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If you’re applying for the Diversity Visa Lottery, beware of scams. The State Department will never e-mail you or ask for money to apply.

2014 Diversity Visa Lottery Registration is from October 2 - November 3

Online registration for the 2014 Diversity Visa Lottery will begin on Tuesday, October 2, 2012 at 12:00 noon, Eastern Daylight Time (EDT) (GMT-4), and end on Saturday, November 3, 2012 at 12:00 noon, Eastern Daylight Time (EDT) (GMT-4).

This congressionally mandated program makes available up to 55,000 diversity visas every year. Winners are randomly drawn from the people who enter and meet strict eligibility requirements. In order to be eligible, you must be from a country with low rates of immigration to the United States and meet the education or work experience requirements.

If you plan to apply, watch out for fraudulent websites posing as official U.S. government websites. Some companies posing as the U.S. government have sought money in order to “complete” DV entry forms. There is no charge to download and complete the Electronic Diversity Visa Entry Form. To learn more, see the Department of State warning.

Find out if you’re eligible to enter the Diversity Visa Lottery and learn how to apply.

What You Need to Know about ‘Deferred Action’

Some immigrants who were brought to the country as children can now apply for deferred action, a program that allows you to remain in the country and apply for work permits.

The program has strict requirements and includes filing several forms, as well as a background check and evidence of eligibility. Here are the basics of the program, and links to official government information for more details.

What Is Deferred Action (And What Isn’t)

Deferred action allows certain people who were brought to the United States as children to remain here and apply for renewable two-year work permits. It does not give beneficiaries a path to citizenship or lawful permanent residency. The program will remain in effect at the discretion of the Department of Homeland Security.

Who Can Benefit from the Program

To qualify for the program, you must be under 31 years as of June 15, 2012 and arrived in the United States before turning 16. You must also undergo a background check to show that you did not commit certain types of crimes. The program is also open to certain people who are currently under deportation proceedings. United States Citizenship and Immigration Services (USCIS), the agency in charge of implementing the program, has a list of the requirements for deferred action (PDF).

How the Application Process Works

To apply, you must file three forms:

  • 821D to request deferred action
  • I-765 to apply for employment authorization
  • I-765WS, a worksheet to establish the applicant’s employment needs

The total cost of applying is $465. Where to apply depends on where you live. See USCIS to find out where to send a deferred action application and follow these filing tips.

Application Errors Can Be Costly

Be careful not to make mistakes when applying for deferred action. Errors might delay the process or worse; it might result in the denial of an application. Although there is a process to reconsider applications denied due to certain mistakes, USCIS’s decisions are final, and cannot be appealed. Applicants who misrepresent themselves on the applications to benefit from deferred action will be considered a high priority for deportation.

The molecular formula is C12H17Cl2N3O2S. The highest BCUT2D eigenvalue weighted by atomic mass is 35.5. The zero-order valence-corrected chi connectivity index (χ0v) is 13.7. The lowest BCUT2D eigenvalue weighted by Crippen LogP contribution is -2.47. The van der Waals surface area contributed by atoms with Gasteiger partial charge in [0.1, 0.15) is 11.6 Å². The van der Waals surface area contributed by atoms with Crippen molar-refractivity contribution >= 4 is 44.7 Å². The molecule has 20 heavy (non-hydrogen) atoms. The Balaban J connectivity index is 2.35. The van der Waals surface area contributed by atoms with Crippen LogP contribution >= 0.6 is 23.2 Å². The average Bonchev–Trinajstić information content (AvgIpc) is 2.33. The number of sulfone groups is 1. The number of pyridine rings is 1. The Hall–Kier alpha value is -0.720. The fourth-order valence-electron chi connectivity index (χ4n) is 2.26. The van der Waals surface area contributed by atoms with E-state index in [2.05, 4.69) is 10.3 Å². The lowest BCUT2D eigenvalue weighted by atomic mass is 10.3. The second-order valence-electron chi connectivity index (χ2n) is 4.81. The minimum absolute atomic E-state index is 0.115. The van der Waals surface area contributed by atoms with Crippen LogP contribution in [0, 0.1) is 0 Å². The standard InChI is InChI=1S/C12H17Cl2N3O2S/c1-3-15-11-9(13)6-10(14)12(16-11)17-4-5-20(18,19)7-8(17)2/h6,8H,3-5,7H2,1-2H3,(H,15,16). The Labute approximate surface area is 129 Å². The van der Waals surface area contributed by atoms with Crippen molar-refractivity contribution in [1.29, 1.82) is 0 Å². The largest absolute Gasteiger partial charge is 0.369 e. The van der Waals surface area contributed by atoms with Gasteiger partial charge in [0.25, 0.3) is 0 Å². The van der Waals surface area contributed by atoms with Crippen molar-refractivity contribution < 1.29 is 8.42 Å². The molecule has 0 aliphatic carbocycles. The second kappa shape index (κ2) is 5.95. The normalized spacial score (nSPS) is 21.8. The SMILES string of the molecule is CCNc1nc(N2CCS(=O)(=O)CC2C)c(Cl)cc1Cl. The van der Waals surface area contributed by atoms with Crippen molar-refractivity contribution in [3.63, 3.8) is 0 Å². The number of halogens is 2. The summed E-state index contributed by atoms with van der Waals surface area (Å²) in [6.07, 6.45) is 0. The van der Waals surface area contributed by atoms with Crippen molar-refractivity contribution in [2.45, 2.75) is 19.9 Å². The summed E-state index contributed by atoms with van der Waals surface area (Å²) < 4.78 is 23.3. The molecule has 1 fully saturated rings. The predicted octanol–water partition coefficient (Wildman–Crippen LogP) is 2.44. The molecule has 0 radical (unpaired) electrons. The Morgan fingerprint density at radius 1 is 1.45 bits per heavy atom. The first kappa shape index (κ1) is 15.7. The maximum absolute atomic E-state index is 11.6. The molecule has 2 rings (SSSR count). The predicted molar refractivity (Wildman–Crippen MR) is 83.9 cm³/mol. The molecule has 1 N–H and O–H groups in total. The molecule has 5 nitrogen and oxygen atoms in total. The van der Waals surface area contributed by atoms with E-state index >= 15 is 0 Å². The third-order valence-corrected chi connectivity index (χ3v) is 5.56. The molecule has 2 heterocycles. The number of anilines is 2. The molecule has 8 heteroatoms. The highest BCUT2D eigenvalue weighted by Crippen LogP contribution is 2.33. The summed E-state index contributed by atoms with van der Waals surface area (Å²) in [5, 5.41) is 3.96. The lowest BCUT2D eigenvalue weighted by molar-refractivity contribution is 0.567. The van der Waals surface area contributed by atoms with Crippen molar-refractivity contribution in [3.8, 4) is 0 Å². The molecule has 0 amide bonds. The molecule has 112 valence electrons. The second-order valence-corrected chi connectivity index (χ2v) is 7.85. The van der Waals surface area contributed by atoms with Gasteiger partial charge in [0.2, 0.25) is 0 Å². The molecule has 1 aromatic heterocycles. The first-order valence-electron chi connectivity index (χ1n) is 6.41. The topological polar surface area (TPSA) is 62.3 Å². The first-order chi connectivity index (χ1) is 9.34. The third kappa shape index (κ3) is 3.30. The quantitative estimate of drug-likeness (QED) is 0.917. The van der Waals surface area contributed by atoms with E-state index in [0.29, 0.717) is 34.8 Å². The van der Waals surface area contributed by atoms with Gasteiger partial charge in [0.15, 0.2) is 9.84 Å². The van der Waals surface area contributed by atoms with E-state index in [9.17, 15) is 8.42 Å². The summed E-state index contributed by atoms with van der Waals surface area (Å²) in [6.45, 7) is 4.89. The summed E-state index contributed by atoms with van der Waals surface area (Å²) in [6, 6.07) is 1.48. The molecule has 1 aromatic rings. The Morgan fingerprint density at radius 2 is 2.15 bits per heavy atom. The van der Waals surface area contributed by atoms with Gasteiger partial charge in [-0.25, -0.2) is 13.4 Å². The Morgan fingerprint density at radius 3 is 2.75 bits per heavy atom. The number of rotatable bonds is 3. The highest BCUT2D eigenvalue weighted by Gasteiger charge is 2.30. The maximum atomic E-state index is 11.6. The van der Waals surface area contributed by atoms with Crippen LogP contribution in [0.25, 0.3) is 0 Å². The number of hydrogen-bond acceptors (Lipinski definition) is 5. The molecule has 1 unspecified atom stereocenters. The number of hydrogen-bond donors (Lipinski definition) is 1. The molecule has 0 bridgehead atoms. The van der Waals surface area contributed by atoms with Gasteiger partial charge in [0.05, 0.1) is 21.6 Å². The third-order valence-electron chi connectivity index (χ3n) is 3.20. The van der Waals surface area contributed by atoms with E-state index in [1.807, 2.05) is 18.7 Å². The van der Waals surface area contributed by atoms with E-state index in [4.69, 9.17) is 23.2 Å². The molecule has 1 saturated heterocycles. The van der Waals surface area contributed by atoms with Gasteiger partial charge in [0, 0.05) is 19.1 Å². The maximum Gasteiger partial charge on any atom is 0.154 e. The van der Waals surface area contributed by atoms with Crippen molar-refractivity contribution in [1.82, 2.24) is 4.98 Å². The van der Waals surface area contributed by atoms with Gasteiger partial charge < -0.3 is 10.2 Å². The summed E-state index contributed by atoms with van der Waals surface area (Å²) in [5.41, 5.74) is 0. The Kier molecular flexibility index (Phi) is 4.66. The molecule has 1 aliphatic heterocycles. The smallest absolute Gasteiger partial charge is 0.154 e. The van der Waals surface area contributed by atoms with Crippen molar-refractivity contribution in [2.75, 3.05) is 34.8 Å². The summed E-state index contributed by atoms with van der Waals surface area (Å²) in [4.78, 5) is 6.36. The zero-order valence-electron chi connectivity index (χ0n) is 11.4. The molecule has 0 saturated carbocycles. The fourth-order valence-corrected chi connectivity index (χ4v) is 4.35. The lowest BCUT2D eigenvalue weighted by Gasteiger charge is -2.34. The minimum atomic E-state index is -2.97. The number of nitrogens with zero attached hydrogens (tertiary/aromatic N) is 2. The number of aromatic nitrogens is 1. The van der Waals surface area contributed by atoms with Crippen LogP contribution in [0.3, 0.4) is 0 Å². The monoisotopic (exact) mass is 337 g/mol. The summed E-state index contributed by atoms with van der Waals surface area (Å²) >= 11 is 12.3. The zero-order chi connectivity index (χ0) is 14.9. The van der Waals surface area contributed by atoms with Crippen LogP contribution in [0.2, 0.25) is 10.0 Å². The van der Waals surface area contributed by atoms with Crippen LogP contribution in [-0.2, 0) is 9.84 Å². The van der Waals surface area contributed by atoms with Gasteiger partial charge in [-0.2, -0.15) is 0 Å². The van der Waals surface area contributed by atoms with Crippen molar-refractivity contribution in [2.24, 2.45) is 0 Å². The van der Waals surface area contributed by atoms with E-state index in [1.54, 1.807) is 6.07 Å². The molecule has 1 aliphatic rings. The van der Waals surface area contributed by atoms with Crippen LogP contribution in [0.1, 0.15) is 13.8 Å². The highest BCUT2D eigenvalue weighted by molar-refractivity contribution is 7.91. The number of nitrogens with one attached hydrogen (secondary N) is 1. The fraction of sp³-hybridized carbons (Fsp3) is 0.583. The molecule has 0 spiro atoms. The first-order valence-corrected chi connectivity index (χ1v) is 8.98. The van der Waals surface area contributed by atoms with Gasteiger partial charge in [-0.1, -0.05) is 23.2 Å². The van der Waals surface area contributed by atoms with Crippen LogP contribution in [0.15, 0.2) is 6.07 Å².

Scammers Are Promising Quick Processing Times

Scammers might promise expedited processing of deferred action for a fee. Applicants should know that this program does not offer expedited processing. The best way to avoid scams is by only trusting official government information. Applicants who need legal advice can find an accredited immigration attorney and other legal services at USCIS.

For more information on deferred action visit USCIS.gov or call 1 (800) 375-5283.

Last week, the Department of Homeland Security began accepting requests for “deferred action” status from people who were brought into the United States as children. Deferred action status would allow these people to remain in the United States and make them eligible to receive a work permit.

Find out if you’re eligible and how to apply for deferred action status at http://www.uscis.gov/childhoodarrivals

Were You Brought Into the United States as a Child? Here’s What You Need To Know

Certain children who were brought to the United States may be eligible to remain in the country and get a work authorization permit. They will need to meet certain requirements and complete a background check.

The United States Citizenship and Immigration Services (USCIS) is the agency in charge of setting up an application process. It should be up and running sometime in mid-August. Meanwhile, don’t apply or your application will be rejected.

USCIS recommends you follow these tips:

DO:

  • Visit www.uscis.gov to learn more about the announcement, eligibility criteria and to find the latest updates.
  • Contact USCIS for more information at 1-800-375-5283.
  • Visit www.uscis.gov/avoidscams to learn more about how you can avoid becoming a victim of an immigration service scam.

DO NOT:

  • Pay anyone who claims they can request deferred action on your behalf or apply for employment authorization through this new process before USCIS announces an implementation date.
  • Send an application seeking work authorization related to this process.

Visit USCIS for more information about the program or call 1-800-375-5283. They can answer your questions in English or Spanish.